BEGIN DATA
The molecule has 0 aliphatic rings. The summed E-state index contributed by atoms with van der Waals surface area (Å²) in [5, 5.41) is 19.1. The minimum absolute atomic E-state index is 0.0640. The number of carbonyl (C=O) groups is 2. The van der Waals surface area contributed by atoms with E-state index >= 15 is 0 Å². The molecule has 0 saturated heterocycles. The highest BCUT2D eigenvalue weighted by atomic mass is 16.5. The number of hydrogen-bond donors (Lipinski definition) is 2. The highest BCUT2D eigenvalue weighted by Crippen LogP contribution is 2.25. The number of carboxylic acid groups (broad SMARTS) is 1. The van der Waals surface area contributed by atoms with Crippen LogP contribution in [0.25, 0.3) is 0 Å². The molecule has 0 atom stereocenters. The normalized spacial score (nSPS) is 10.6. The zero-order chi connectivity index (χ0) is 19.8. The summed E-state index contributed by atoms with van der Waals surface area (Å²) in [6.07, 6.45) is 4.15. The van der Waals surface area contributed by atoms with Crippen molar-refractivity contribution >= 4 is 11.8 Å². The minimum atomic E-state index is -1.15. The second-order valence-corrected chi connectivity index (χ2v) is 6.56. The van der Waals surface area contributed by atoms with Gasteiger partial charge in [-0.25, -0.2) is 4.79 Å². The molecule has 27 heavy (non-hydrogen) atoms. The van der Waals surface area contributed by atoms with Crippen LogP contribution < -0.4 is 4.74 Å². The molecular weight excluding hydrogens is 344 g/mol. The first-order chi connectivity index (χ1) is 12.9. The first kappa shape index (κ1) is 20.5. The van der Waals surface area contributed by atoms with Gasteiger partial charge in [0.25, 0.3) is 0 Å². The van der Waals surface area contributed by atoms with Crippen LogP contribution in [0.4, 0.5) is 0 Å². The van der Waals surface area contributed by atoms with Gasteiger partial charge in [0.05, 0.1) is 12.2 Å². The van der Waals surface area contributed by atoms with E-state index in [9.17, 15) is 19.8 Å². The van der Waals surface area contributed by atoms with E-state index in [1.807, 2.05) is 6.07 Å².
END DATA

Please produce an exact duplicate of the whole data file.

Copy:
The molecule has 0 aliphatic rings. The summed E-state index contributed by atoms with van der Waals surface area (Å²) in [5, 5.41) is 19.1. The minimum absolute atomic E-state index is 0.0640. The number of carbonyl (C=O) groups is 2. The van der Waals surface area contributed by atoms with E-state index >= 15 is 0 Å². The molecule has 0 saturated heterocycles. The highest BCUT2D eigenvalue weighted by atomic mass is 16.5. The number of hydrogen-bond donors (Lipinski definition) is 2. The highest BCUT2D eigenvalue weighted by Crippen LogP contribution is 2.25. The number of carboxylic acid groups (broad SMARTS) is 1. The van der Waals surface area contributed by atoms with Crippen LogP contribution in [0.25, 0.3) is 0 Å². The molecule has 0 atom stereocenters. The normalized spacial score (nSPS) is 10.6. The zero-order chi connectivity index (χ0) is 19.8. The summed E-state index contributed by atoms with van der Waals surface area (Å²) in [6.07, 6.45) is 4.15. The van der Waals surface area contributed by atoms with Crippen molar-refractivity contribution >= 4 is 11.8 Å². The minimum atomic E-state index is -1.15. The second-order valence-corrected chi connectivity index (χ2v) is 6.56. The van der Waals surface area contributed by atoms with Gasteiger partial charge in [-0.25, -0.2) is 4.79 Å². The molecule has 27 heavy (non-hydrogen) atoms. The van der Waals surface area contributed by atoms with Crippen LogP contribution < -0.4 is 4.74 Å². The molecular weight excluding hydrogens is 344 g/mol. The first-order chi connectivity index (χ1) is 12.9. The first kappa shape index (κ1) is 20.5. The van der Waals surface area contributed by atoms with Gasteiger partial charge in [0.25, 0.3) is 0 Å². The van der Waals surface area contributed by atoms with Crippen LogP contribution in [0.4, 0.5) is 0 Å². The van der Waals surface area contributed by atoms with Gasteiger partial charge in [0.05, 0.1) is 12.2 Å². The van der Waals surface area contributed by atoms with E-state index in [9.17, 15) is 19.8 Å². The van der Waals surface area contributed by atoms with E-state index in [1.807, 2.05) is 6.07 Å².